Read The Full Article:
Run down on the outside, on the inside the brothel offers fun and games with high priced call girls. “From fantasy to reality” is the slogan, but it’s clear that the Secret Service agents and the elite force team members got a lot more than that there.
The website of the Cartagena brothel Pley Club is down. The exclusive from ABC News has evidently overwhelmed their servers. The now infamous club may now become an international stop for sex travelers looking for fun.
The men were drinking heavily during their night out and enlisted the services of the club?s prostitutes, according to a bouncer at the club and a police source. Prostitution is legal in Colombia and the women who work at the Pley Club, located in the Bosque neighborhood of Cartagena, live on the site of the club. The club, located on a dusty street in the industrial Bosque neighborhood, has a rough exterior but boasts plush ?pley rooms,? according to its website.
It’s the worst scandal in Secret Service history.
Investigators have determined that as many as 20 U.S. Secret Service and military personnel might have been involved in the hotel misconduct in Cartagena, Colombia, as the scandal that erupted during President Obama?s trip to the country last week put high-level officials on the defensive.
A preliminary investigation by the Defense Department, which included a review of video from hotel security cameras, found that nine military personnel were possibly involved in the carousing at the center of the probe, congressional sources familiar with the probe said. Already, 11 Secret Service agents have been placed on leave amid allegations they entertained prostitutes, potentially one of the most serious lapses at the organization in years.
The new generation of agents have a different code of honor than the old-timers, though we saw a similar type of arrogant braggadocio with Lt. General Stanley McChrystal’s crew, minus the sex.
But what the Secret Service and elite force soldiers ignored was that being untouchable in skill and technique doesn’t apply when it comes to setting yourself up for potential blackmail.
They got lucky. They were just caught, instead of putting Pres. Obama’s life in danger, which just as easily could have happened.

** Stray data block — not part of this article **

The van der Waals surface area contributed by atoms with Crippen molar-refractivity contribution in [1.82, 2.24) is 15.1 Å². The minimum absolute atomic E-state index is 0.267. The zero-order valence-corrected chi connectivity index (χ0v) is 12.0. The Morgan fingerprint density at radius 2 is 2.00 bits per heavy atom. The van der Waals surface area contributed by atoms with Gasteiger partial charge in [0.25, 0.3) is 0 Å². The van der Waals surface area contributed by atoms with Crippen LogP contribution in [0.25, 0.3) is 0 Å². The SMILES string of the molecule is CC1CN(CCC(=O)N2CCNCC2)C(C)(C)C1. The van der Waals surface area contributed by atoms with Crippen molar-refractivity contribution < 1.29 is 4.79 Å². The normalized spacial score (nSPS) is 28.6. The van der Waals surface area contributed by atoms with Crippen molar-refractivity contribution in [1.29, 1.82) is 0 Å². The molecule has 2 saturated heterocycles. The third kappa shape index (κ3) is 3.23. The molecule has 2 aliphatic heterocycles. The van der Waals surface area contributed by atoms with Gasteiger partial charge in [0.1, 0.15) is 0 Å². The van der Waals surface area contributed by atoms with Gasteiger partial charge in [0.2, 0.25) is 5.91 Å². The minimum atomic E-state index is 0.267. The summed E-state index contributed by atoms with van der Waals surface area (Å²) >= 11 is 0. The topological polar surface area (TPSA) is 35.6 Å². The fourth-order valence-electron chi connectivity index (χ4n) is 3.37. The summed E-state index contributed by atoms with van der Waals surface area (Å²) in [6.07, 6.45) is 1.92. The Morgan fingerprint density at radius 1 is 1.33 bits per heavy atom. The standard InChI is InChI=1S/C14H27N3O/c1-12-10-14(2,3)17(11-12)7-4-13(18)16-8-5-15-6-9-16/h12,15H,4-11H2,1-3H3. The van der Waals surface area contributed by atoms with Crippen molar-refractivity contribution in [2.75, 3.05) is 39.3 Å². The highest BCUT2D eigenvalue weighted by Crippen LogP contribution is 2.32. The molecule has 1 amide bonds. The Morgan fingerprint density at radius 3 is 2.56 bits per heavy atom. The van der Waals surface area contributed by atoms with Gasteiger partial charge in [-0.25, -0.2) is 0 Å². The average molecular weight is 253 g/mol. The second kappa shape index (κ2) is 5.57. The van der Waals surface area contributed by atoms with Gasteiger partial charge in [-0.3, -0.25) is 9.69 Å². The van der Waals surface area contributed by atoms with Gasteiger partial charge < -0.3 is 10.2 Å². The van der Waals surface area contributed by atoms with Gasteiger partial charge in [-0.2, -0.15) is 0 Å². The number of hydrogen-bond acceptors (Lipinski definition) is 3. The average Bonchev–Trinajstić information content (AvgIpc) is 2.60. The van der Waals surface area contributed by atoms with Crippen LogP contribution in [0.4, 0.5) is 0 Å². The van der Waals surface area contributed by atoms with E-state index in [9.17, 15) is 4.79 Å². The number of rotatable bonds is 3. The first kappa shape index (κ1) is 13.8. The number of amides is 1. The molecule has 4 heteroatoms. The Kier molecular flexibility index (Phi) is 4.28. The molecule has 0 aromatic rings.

Sam Seder has also made it a regular point on the Majority Report to critique Libertarianism and debate actual Libertarians.
The purpose of the Progressive Information Project is to more widely share resources and information created to advance progressive causes. A lot of good work is being done, but the average progressive often doesn't learn about it or know what is available. This series is designed to help alleviate that problem.
For more entries, go to the series index. If you have tips, e-mail me at email@example.com
I went to a Debbie Stabenow event hosted by a local women?s group. As we were waiting for the Senator to speak, a top county Democrat was sitting several rows behind me trying to convince some of the women not to support Trevor Thomas.Except he isn't. Wheeler again:
?There is absolutely no way he can win,? the guy said (the polling says he?s wrong, and I suspect he knows that).
In addition to saying a gay man can?t win, he also said a pro-choice person can?t win in the district (his listeners pointed out that Stabenow herself had won the district; so have at least two other pro-choice candidates).
Then he described Steven Pestka, using the line Michigan Democrats used to defend Bart Stupak as he was rolling back access to choice for women across the country ... "He?s with us on everything else."
Steve Pestka?s with us on everything else, this guy said at a women?s event. But he?s not just anti-choice. When he was in the State House (the experience locals point to to claim he?s a better candidate than Trevor) he a scored whopping 0% [pdf] on votes to support choice.Again ? "precisely the outrage?at the national level?that Democrats use as the cornerstone of their metaphorical attack on the GOP".